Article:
I always thought it was an old wives tale, but Epsom Salt, or Magnesium sulfate, in a warm bath actually soothes sore back muscles. Soaking in a warm bath, around 92 degrees, allows the Epsom Salt to penetrate the skin and get into the sore muscles. Don’t soak for more that 20 minutes and place a tennis ball between the sore muscle and the tub and move slowly from side to side. It’s like getting a soothing massage. The whole experience can be enhanced by burning some scented candles. Ever heard of aroma therapy? There’s no scientific proof that it will help relieve pain, but it will help you relax, and that’s what it’s all about.

Muscle massage

This is by far my favorite. Massaging the sore or stiff muscle is one of the most effective ways to relieve pain. Massage used in conjunction with medicated oils or ointments will speed your recovery and greatly reduce the amount of over the counter pain medication required.

Obviously this is something that is very difficult to do by yourself, so enlist the help of your significant other if at all possible. Massaging the affected muscle or muscles using something like Icy Hot or some of the other sports creams will loosen stiff muscles by speeding oxygen rich blood to the sore or injured area, again promoting faster healing.

One additional benefit, it feels really good.

Conclusion

There may be other home remedies or therapies that work. If you have one please let me know in the comment section below. Please remember, I am not a doctor, and I am not capable of diagnosing your condition. I am simply presenting you with the information I have found either through research or actual experience. What you do with it is entirely up to you. I believe that the more you know about lower back pain the better equipped you are to make an educated decision. I will continue to bring you what information I can find.

If you have any questions or comments please leave them below. If there is something you would like me to cover, leave it in the comments and I will do my best to bring you what information I can.

Don

donn@theohmyachingback.com

8 thoughts on “Best Home Treatment For Lower Back Pain (Part 2)”

  1. Well written and very informative article. So far in my life I have been blessed with no chronic back pain. I agree with the losing weight and strengthening core muscles as a remedy and also a prevention to soft muscle tissue. I will be checking back for more information.

  2. Love the idea of this website. Chronic back pain is one of the most common complaints that people have, especially as they get older. You have some great suggestions. I wish I could drop some weight, but it does get a lot more difficult as the years stack up. Especially if you have chronic back pain it’s hard to stay active because you always have that pain there and some activities make it worse. It can be a vicious cycle.

  3. It is a problem many people have including myself. I have a desk at work with a not so comfortable chair. I have thought of buying my own chair since the company won’t be covering it. But I do take breaks like you mention. I don’t know if you hear about the desks with no chair. You have to stand to do your work. That could be cool.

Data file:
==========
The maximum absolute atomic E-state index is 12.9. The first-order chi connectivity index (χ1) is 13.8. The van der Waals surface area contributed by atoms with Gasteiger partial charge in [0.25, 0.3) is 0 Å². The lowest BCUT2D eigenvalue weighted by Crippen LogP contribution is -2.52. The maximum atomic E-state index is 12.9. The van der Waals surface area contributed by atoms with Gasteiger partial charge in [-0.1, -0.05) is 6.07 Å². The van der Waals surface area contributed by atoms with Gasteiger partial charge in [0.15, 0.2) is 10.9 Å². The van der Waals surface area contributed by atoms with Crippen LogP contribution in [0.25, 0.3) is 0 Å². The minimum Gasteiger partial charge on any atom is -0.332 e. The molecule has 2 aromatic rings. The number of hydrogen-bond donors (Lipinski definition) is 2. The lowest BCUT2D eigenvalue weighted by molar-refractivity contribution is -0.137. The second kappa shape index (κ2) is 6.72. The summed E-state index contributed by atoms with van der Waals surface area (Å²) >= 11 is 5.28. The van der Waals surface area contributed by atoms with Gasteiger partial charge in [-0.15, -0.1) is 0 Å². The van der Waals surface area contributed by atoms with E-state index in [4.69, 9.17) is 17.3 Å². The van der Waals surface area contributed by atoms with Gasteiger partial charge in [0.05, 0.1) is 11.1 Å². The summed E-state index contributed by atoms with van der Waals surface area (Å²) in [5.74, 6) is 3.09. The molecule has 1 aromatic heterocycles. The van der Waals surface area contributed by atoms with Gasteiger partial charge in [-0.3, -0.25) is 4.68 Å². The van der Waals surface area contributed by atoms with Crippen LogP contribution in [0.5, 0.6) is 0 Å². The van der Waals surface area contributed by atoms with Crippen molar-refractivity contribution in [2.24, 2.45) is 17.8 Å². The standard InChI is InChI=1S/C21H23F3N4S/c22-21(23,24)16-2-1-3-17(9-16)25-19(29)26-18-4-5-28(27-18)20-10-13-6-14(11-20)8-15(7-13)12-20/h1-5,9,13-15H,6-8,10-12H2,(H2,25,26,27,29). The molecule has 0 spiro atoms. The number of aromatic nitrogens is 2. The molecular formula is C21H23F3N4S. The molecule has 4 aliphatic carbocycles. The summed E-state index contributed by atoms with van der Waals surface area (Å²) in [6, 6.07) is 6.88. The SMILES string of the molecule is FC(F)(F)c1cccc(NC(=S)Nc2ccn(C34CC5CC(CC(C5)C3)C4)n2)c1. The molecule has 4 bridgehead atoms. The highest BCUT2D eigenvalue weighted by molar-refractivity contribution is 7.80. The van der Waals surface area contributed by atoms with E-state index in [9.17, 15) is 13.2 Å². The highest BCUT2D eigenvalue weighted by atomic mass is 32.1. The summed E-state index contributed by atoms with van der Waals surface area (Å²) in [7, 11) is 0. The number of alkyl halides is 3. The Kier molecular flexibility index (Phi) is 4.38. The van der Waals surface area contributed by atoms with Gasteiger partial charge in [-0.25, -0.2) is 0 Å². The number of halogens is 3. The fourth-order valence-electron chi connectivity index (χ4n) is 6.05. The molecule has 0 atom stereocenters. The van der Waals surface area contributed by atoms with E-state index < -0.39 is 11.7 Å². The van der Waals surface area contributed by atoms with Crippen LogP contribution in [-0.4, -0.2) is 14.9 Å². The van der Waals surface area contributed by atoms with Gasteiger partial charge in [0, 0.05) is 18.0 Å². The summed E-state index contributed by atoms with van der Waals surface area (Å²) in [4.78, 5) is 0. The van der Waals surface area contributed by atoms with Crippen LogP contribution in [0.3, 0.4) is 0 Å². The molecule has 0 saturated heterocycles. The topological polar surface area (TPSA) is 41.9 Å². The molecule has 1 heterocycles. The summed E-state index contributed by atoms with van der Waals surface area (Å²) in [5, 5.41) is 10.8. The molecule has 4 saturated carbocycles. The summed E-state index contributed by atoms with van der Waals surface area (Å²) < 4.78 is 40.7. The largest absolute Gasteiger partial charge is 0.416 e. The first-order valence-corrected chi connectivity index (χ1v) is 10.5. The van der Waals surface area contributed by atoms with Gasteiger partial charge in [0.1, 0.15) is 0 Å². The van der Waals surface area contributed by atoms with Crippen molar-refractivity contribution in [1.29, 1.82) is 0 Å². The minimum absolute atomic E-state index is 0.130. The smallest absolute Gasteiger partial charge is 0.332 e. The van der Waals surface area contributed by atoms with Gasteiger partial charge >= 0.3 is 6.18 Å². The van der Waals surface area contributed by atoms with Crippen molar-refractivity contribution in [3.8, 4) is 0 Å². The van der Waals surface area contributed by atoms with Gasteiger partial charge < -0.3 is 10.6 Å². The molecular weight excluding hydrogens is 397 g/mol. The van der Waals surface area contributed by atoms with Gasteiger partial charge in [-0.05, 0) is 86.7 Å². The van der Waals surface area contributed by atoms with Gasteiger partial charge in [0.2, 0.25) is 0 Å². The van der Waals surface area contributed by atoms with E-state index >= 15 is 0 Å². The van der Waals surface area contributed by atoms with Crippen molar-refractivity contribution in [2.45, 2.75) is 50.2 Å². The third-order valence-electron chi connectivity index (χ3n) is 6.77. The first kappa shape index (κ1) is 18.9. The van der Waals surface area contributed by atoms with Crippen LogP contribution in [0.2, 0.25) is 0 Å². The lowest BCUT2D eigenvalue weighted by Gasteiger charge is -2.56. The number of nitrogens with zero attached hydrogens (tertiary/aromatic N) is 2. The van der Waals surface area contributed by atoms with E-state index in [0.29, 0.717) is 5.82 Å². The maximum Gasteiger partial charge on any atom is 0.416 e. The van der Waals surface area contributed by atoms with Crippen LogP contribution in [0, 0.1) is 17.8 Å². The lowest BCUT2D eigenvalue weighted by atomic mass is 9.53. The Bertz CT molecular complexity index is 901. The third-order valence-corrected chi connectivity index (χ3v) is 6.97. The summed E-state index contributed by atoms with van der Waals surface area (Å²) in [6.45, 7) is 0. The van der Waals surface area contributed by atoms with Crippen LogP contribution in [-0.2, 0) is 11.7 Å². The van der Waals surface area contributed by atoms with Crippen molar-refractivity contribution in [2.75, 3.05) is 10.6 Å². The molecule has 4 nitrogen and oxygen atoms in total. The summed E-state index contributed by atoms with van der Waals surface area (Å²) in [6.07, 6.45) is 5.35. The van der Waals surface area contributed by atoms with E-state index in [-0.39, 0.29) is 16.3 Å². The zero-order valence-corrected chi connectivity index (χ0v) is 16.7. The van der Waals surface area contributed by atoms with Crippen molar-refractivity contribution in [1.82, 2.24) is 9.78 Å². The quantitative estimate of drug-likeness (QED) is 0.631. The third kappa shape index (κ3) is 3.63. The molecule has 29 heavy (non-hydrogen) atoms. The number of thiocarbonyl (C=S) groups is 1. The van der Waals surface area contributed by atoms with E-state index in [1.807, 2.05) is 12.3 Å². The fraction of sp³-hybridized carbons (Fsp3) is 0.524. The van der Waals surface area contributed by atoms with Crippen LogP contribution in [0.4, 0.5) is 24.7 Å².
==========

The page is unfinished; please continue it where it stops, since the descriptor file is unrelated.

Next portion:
I think we need a change in behavior and lifestyle and more education.

    1. Thank you for your comment Dira, I appologise for the delayed responce, I’m experiencing computer issues. A poorly fitting desk chair is definately an issue. Mor employees need to realize this. If you get one, make sure it fits properly with sufficient back support. When adjusted for your desk, your thighs need to be parallel to the floor with your feel flat on the floor. An additional foot rest sometimes helps. There is an adjustable desktop that can be uses for sitting or standing. I plan on doing a review of it for a future post. Education in the workplace would definately be a plus. Hope things work out for you. Don

  4. I have had a bad ache from time to time but not very often. I put it down to when I have had to pick something off the floor and I have not bent my knees.

    I think we all could use a massage. But would you recommend a partner to do it or a professional? Would either be just as good.

    1. Thanks for the comment, Owain. Sorry for the delay in responding, I’m experiencing some computer issues. I believe it is resolved now. You might want to consider some stretches. Tight hamstrings have caused many back issues. A good hamstring stretch a couple of times a day may prvent that from happening again.

      A deep muscle masage performed by a professional would be best. They know best. A partner is better than nothing. A hot soak in an epsom salt bath would do wonders, is will soak into the skin and muscles helping them to relax. Hope this helped. Don

  5. Thank you Susan, for your comment. I understand about having trouble losing weight as you age. I’ve struggled with mine for years and the older I get the harder it is to lose it. You might want to try some of the ultra low impact exercises I recommend in my other post “Core Exercises For Lower Back Pain”. They may not seem like much but they helped me get back to work.